It might sound a bit crazy now, but back then, the only frame of reference we had for being gay came from movies or stories told in hushed tones across the town. There was one about the married man who got caught sleeping with a guy and how he had to leave forever. Or the woman who left her fiancée at the alter and ran away with a woman and how her mother never forgave her for it. These were the only precursors we had for “people like us”. It wasn’t even all that long ago.

As we grew older, we started to hear about how friends had gone to a gay club in Dublin and how much fun they had. I genuinely think this was the first time it ever occurred to us that there were gay bars in Ireland and that we could go. Pretty soon after that, we spent every weekend in a different city in Ireland going to different gay bars and clubs. It was as if validation took a human form, shot up right out of the ground and grabbed hold of the two of us. I had never felt so normal and ordinary in all my life, and I mean that in the best way possible. I’m sure my friend felt it too.

After that, things became a little easier for me. By now I had told my family and some close friends. Some family members took it a lot better than others, and there were (and still are) some family members I never told, though I’m sure they know by now (lol). Even though the ones closest to me knew, it was still something secretive and not spoken about. I would of course meet people on nights out but I always kept it very casual. The thoughts of being the topic of those hushed conversations back home still bothered me enormously.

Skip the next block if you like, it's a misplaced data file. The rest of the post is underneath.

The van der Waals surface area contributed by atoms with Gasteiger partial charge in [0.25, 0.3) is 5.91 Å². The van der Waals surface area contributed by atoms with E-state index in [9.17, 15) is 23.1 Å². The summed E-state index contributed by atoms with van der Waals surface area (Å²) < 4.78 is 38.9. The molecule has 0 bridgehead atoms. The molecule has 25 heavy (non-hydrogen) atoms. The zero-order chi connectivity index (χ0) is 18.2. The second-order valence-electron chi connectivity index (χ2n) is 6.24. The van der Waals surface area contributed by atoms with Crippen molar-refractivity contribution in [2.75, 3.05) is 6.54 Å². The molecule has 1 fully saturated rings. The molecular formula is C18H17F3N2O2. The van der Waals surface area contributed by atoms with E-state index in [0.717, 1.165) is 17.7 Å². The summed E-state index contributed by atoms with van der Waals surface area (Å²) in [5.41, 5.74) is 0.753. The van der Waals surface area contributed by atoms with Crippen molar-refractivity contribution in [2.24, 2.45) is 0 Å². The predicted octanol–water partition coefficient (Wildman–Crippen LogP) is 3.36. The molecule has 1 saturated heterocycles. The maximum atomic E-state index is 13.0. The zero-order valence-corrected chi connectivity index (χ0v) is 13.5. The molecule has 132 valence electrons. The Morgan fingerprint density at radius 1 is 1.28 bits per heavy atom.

It wasn’t until I met my current partner of almost 13 years that I slowly began to not give a shit. I moved away from home and into a city where I made lots of new friends, some straight, some LGBTQ+ but all accepting and kind. There was a visible shift in how LGBTQ+ people were seen and to my surprise, in a city away from my small town, a lot of people didn’t really care about you being gay.

It’s always when pride month rolls around that I think about my younger self. The 13 year old trying to pray her gay away. Things are so very different now, for me and for others. Last year a friend told me that she saw two young people of the same gender identity walking through a rural Irish town holding hands. I couldn’t believe it. My mind immediately jumped to asking “are they ok? did anyone say anything?”. Nobody said anything and they were more than ok. They were having a very ordinary experience that they probably had to work extraordinarily hard for. I have gay friends who are married, who have children and who are now very genuinely living their best lives.

Pride reminds us to celebrate who we are and the people we love. I ask that we think too though, of the person who for whatever reason cannot come out. The person who is flinching at each mention of the word gay or pride. The person who still cries in bed at night, trying to ignore their feelings, wondering if acting straight forever is an option or maybe even wondering if they can survive at all.

I have never regretted coming out or all of the experiences that came with it – good or bad. However, I do wish I had the skills to have been a little bit kinder when I came out to myself. I have come to learn that negative comments or hateful remarks hurt more when you think or say them about yourself. Happy pride month to all of those who don’t feel safe enough to celebrate and to all of those who don’t feel comfortable enough to celebrate it. I hope that next year feels different for you.

If you’re struggling with coming out, to yourself or to others, there are resources available and people who might be able to help. If you’ve got questions about being LGBTQ+ that you feel you can’t ask anyone – you can send us an email or pop us a question over on Instagram (we’ll always keep you anonymous).